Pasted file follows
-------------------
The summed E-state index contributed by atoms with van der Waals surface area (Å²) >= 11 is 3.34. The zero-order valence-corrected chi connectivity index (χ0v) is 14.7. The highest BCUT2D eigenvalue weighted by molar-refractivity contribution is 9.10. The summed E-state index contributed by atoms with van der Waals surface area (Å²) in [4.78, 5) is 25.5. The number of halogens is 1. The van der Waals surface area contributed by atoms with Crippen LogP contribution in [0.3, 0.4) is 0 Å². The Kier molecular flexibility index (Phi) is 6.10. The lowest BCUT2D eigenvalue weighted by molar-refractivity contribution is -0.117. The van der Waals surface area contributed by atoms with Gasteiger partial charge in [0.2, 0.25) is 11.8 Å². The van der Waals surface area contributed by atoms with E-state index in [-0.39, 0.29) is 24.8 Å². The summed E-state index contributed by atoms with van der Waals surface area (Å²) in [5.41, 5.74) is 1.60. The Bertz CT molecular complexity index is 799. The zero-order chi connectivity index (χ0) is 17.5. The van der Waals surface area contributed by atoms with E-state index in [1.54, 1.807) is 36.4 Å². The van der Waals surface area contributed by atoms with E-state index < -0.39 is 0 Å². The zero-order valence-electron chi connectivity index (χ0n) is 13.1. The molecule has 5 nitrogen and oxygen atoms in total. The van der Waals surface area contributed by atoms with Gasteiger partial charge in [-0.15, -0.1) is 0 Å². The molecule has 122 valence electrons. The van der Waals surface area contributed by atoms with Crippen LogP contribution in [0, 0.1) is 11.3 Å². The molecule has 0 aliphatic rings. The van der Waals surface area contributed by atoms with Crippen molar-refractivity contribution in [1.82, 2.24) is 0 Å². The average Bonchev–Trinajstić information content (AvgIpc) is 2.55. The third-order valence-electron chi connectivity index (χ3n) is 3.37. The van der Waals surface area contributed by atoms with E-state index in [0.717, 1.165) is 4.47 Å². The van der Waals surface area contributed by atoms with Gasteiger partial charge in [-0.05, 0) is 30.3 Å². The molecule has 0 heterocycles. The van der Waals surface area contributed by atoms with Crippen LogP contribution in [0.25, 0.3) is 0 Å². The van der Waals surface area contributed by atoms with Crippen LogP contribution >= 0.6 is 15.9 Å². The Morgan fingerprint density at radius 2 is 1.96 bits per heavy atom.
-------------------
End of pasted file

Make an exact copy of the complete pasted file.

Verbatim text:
The summed E-state index contributed by atoms with van der Waals surface area (Å²) >= 11 is 3.34. The zero-order valence-corrected chi connectivity index (χ0v) is 14.7. The highest BCUT2D eigenvalue weighted by molar-refractivity contribution is 9.10. The summed E-state index contributed by atoms with van der Waals surface area (Å²) in [4.78, 5) is 25.5. The number of halogens is 1. The van der Waals surface area contributed by atoms with Crippen LogP contribution in [0.3, 0.4) is 0 Å². The Kier molecular flexibility index (Phi) is 6.10. The lowest BCUT2D eigenvalue weighted by molar-refractivity contribution is -0.117. The van der Waals surface area contributed by atoms with Gasteiger partial charge in [0.2, 0.25) is 11.8 Å². The van der Waals surface area contributed by atoms with E-state index in [-0.39, 0.29) is 24.8 Å². The summed E-state index contributed by atoms with van der Waals surface area (Å²) in [5.41, 5.74) is 1.60. The Bertz CT molecular complexity index is 799. The zero-order chi connectivity index (χ0) is 17.5. The van der Waals surface area contributed by atoms with E-state index in [1.54, 1.807) is 36.4 Å². The van der Waals surface area contributed by atoms with E-state index < -0.39 is 0 Å². The zero-order valence-electron chi connectivity index (χ0n) is 13.1. The molecule has 5 nitrogen and oxygen atoms in total. The van der Waals surface area contributed by atoms with Gasteiger partial charge in [-0.15, -0.1) is 0 Å². The molecule has 122 valence electrons. The van der Waals surface area contributed by atoms with Crippen LogP contribution in [0, 0.1) is 11.3 Å². The molecule has 0 aliphatic rings. The van der Waals surface area contributed by atoms with Crippen molar-refractivity contribution in [1.82, 2.24) is 0 Å². The average Bonchev–Trinajstić information content (AvgIpc) is 2.55. The third-order valence-electron chi connectivity index (χ3n) is 3.37. The van der Waals surface area contributed by atoms with E-state index in [0.717, 1.165) is 4.47 Å². The van der Waals surface area contributed by atoms with Gasteiger partial charge in [-0.05, 0) is 30.3 Å². The molecule has 0 heterocycles. The van der Waals surface area contributed by atoms with Crippen LogP contribution in [0.25, 0.3) is 0 Å². The van der Waals surface area contributed by atoms with Crippen LogP contribution >= 0.6 is 15.9 Å². The Morgan fingerprint density at radius 2 is 1.96 bits per heavy atom.